Antineutrinos: Fact, or a Myth Perpetrated by the Right?

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Postby BigJon@Work » Mon Jul 02, 2007 4:24 pm

You are ignorant

and

Don't be so arrogant
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Postby barfle » Mon Jul 02, 2007 4:38 pm

piqaboo wrote:How could you believe such a thing?


:P

Because I'm right.
:rofl:
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Postby jamiebk » Mon Jul 02, 2007 4:52 pm

barfle wrote:
piqaboo wrote:How could you believe such a thing?


:P

Because I'm right.
:rofl:


Thought you were a little more to the left? :rofl:
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Postby piqaboo » Mon Jul 02, 2007 5:15 pm

jamie and barfle - thanks for the amusement today. I believe I'll chuckle over this one. Anyone wanna argue? :owned:
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Postby OperaTenor » Mon Jul 02, 2007 6:05 pm

Sorry to intrude on the amusement, but I have encountered a couple of atheists who were a bit pushy about their insistence on a lack of a belief system.

Overzealous, even....
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Postby barfle » Mon Jul 02, 2007 9:24 pm

OperaTenor wrote:Sorry to intrude on the amusement, but I have encountered a couple of atheists who were a bit pushy about their insistence on a lack of a belief system.

Overzealous, even....

While I have no doubt such can be the case, what I usually find is that atheists are sensitive to having other people's beliefs pushed on them. I doubt that anyone wants their taxes spent to promote someone else's religion. I'm quite certain that Shap and Haggis would raise holy hell if their city park hosted an Islamic holiday, particularly if they provided the decorations and facilities. Or maybe a Wiccan festival. But many Americans feel it's acceptable for thier taxes to pay for a Nativity scene, or an Easter sunrise service. Some find "under God" to be patriotic, some find it silly, and some find it objectionable. Shall we discuss the "Intelligent Design" debacle? The first Amendment is still in force.

And when churches start paying taxes, we can discuss whether or not governments are giving it all away to atheists.
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Postby GreatCarouser » Tue Jul 03, 2007 2:13 am

Dare I ask how many of these things will fit on the head of a pin?

(Or would it have been too inflammatory to use 'pinhead'?)....
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Postby Marye » Tue Jul 03, 2007 8:16 am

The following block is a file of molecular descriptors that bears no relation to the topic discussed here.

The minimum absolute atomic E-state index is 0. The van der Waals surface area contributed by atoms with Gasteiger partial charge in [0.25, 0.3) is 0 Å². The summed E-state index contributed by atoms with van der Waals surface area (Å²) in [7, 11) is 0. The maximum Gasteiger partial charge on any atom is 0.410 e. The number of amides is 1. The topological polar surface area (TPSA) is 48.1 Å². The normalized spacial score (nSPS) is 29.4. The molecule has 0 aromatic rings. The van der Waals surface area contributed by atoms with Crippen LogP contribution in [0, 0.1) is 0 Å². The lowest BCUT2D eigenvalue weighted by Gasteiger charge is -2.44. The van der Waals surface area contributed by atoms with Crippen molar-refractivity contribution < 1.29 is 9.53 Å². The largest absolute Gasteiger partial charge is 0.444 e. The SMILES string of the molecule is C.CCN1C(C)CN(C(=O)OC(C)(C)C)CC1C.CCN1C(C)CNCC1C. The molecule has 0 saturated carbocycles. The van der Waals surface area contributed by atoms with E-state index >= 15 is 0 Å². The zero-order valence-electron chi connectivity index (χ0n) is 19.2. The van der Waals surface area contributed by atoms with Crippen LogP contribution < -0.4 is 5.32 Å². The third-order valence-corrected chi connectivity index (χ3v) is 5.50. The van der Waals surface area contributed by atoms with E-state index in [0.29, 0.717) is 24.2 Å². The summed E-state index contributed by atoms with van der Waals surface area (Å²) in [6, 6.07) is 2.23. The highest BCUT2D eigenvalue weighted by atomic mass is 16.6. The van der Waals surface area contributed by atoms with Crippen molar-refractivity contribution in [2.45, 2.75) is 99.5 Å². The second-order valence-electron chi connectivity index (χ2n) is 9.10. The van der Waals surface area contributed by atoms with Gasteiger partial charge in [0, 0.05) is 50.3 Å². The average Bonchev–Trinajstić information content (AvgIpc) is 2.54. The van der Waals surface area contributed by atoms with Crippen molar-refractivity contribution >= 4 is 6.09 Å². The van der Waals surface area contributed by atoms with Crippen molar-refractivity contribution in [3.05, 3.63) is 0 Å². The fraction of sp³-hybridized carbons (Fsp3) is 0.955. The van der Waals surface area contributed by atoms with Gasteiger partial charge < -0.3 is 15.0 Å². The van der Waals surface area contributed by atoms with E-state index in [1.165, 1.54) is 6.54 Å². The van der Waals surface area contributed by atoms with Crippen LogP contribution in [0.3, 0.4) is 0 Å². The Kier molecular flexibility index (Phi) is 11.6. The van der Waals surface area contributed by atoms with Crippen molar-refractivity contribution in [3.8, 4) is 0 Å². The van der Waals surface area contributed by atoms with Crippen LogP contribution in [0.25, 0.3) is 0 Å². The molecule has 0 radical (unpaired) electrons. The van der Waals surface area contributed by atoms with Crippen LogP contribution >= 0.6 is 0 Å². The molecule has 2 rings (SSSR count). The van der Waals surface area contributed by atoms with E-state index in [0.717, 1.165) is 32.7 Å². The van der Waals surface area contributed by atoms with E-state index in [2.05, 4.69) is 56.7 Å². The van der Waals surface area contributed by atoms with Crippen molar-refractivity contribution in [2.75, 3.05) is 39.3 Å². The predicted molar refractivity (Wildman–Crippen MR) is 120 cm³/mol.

barfle wrote:
OperaTenor wrote:Sorry to intrude on the amusement, but I have encountered a couple of atheists who were a bit pushy about their insistence on a lack of a belief system.

Overzealous, even....

While I have no doubt such can be the case, what I usually find is that atheists are sensitive to having other people's beliefs pushed on them. I doubt that anyone wants their taxes spent to promote someone else's religion. I'm quite certain that Shap and Haggis would raise holy hell if their city park hosted an Islamic holiday, particularly if they provided the decorations and facilities. Or maybe a Wiccan festival. But many Americans feel it's acceptable for thier taxes to pay for a Nativity scene, or an Easter sunrise service. Some find "under God" to be patriotic, some find it silly, and some find it objectionable. Shall we discuss the "Intelligent Design" debacle? The first Amendment is still in force.

And when churches start paying taxes, we can discuss whether or not governments are giving it all away to atheists.


Amen :toast:
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Postby Haggis@wk » Tue Jul 03, 2007 9:04 am

Dunno 'bout that Barfle. Every time you scratch a "Church/State" separation lawsuit you generally find an atheist/agnostic at the center.

The most famous one, of course, is Madalyn Murray O'Hair

Murray v. Curlett (1963) Challenged Bible reading and prayer recitation in Maryland public schools.

Murray v. United States (1964) To force the Federal Communications Commission to extend the Fairness Doctrine so that Atheists could have equal time with religion on radio and television.

Murray v. Nixon (1970) Challenged to weekly religious services in the White House.

O'Hair v. Paine (1971) Challenged NASA's religious use of the space program to require astronauts to read the Bible during a space flight.

O'Hair v. Cooke (1977) Challenged the opening prayer at city council meetings in Austin, Texas.

O'Hair v. Blumenthal (1978) Challenged the inclusion of the phrase "In God We Trust" on U.S. currency.

O'Hair v. Hill (1978) To have removed from the Texas constitution a provision requiring a belief in god of persons holding offices of public trust.

O'Hair v. Andrus (1979) Challenged the use of National Park facilities for the pope to hold a Roman Catholic mass on the Mall in Washington, D.C..

O'Hair v. Clements (1980) This case tried to remove the nativity scene displayed in the rotunda of the capitol building in Austin, Texas.


But others who can’t stand the thought of religion would be the organization she formed, American Atheists.